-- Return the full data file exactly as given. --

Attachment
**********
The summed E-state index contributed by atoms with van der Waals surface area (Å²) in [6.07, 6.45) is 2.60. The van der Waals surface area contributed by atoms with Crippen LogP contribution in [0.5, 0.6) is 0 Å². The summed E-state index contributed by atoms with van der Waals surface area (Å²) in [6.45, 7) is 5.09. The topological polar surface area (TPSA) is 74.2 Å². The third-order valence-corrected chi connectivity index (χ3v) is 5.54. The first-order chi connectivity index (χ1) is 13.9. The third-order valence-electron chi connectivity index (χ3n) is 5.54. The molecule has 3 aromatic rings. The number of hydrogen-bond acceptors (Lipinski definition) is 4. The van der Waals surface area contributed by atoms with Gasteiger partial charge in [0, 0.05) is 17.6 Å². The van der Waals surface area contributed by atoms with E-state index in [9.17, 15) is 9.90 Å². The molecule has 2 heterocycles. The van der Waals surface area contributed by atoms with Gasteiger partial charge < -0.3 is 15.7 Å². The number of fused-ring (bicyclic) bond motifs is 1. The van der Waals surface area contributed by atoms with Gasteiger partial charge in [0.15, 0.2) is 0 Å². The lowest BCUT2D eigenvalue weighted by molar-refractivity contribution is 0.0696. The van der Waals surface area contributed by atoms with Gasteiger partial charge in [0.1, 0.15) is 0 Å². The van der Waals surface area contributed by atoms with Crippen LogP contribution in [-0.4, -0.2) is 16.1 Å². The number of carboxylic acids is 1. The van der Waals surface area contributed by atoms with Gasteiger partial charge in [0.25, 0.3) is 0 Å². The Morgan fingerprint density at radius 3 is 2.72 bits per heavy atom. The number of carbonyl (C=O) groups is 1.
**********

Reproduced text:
The summed E-state index contributed by atoms with van der Waals surface area (Å²) in [6.07, 6.45) is 2.60. The van der Waals surface area contributed by atoms with Crippen LogP contribution in [0.5, 0.6) is 0 Å². The summed E-state index contributed by atoms with van der Waals surface area (Å²) in [6.45, 7) is 5.09. The topological polar surface area (TPSA) is 74.2 Å². The third-order valence-corrected chi connectivity index (χ3v) is 5.54. The first-order chi connectivity index (χ1) is 13.9. The third-order valence-electron chi connectivity index (χ3n) is 5.54. The molecule has 3 aromatic rings. The number of hydrogen-bond acceptors (Lipinski definition) is 4. The van der Waals surface area contributed by atoms with Gasteiger partial charge in [0, 0.05) is 17.6 Å². The van der Waals surface area contributed by atoms with E-state index in [9.17, 15) is 9.90 Å². The molecule has 2 heterocycles. The van der Waals surface area contributed by atoms with Gasteiger partial charge < -0.3 is 15.7 Å². The number of fused-ring (bicyclic) bond motifs is 1. The van der Waals surface area contributed by atoms with Gasteiger partial charge in [0.15, 0.2) is 0 Å². The lowest BCUT2D eigenvalue weighted by molar-refractivity contribution is 0.0696. The van der Waals surface area contributed by atoms with Gasteiger partial charge in [0.1, 0.15) is 0 Å². The van der Waals surface area contributed by atoms with Crippen LogP contribution in [-0.4, -0.2) is 16.1 Å². The number of carboxylic acids is 1. The van der Waals surface area contributed by atoms with Gasteiger partial charge in [0.25, 0.3) is 0 Å². The Morgan fingerprint density at radius 3 is 2.72 bits per heavy atom. The number of carbonyl (C=O) groups is 1.